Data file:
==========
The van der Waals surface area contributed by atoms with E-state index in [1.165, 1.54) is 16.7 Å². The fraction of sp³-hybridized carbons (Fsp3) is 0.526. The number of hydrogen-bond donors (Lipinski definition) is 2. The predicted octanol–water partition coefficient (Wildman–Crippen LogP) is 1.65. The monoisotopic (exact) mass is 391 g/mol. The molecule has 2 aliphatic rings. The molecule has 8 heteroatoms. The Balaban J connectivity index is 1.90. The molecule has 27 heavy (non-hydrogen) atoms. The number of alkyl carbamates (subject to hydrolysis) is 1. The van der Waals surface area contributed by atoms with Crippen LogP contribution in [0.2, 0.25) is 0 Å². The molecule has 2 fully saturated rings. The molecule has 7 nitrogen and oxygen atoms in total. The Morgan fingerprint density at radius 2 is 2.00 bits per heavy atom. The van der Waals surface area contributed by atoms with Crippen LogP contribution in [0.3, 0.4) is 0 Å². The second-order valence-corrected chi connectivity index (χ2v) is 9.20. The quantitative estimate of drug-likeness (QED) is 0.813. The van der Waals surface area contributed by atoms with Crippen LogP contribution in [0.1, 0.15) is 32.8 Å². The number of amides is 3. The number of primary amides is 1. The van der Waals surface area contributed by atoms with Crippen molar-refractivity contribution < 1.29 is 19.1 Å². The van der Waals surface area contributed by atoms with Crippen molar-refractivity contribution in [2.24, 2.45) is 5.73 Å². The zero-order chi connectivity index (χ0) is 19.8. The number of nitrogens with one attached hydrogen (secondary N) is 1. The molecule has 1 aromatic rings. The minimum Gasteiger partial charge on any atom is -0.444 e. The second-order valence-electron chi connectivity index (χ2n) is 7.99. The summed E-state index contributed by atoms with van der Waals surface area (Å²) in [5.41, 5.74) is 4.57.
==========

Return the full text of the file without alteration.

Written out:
The van der Waals surface area contributed by atoms with E-state index in [1.165, 1.54) is 16.7 Å². The fraction of sp³-hybridized carbons (Fsp3) is 0.526. The number of hydrogen-bond donors (Lipinski definition) is 2. The predicted octanol–water partition coefficient (Wildman–Crippen LogP) is 1.65. The monoisotopic (exact) mass is 391 g/mol. The molecule has 2 aliphatic rings. The molecule has 8 heteroatoms. The Balaban J connectivity index is 1.90. The molecule has 27 heavy (non-hydrogen) atoms. The number of alkyl carbamates (subject to hydrolysis) is 1. The van der Waals surface area contributed by atoms with Crippen LogP contribution in [0.2, 0.25) is 0 Å². The molecule has 2 fully saturated rings. The molecule has 7 nitrogen and oxygen atoms in total. The Morgan fingerprint density at radius 2 is 2.00 bits per heavy atom. The van der Waals surface area contributed by atoms with Crippen LogP contribution in [0.3, 0.4) is 0 Å². The second-order valence-corrected chi connectivity index (χ2v) is 9.20. The quantitative estimate of drug-likeness (QED) is 0.813. The van der Waals surface area contributed by atoms with Crippen LogP contribution in [0.1, 0.15) is 32.8 Å². The number of amides is 3. The number of primary amides is 1. The van der Waals surface area contributed by atoms with Crippen molar-refractivity contribution < 1.29 is 19.1 Å². The van der Waals surface area contributed by atoms with Crippen molar-refractivity contribution in [2.24, 2.45) is 5.73 Å². The zero-order chi connectivity index (χ0) is 19.8. The number of nitrogens with one attached hydrogen (secondary N) is 1. The molecule has 1 aromatic rings. The minimum Gasteiger partial charge on any atom is -0.444 e. The second-order valence-electron chi connectivity index (χ2n) is 7.99. The summed E-state index contributed by atoms with van der Waals surface area (Å²) in [5.41, 5.74) is 4.57.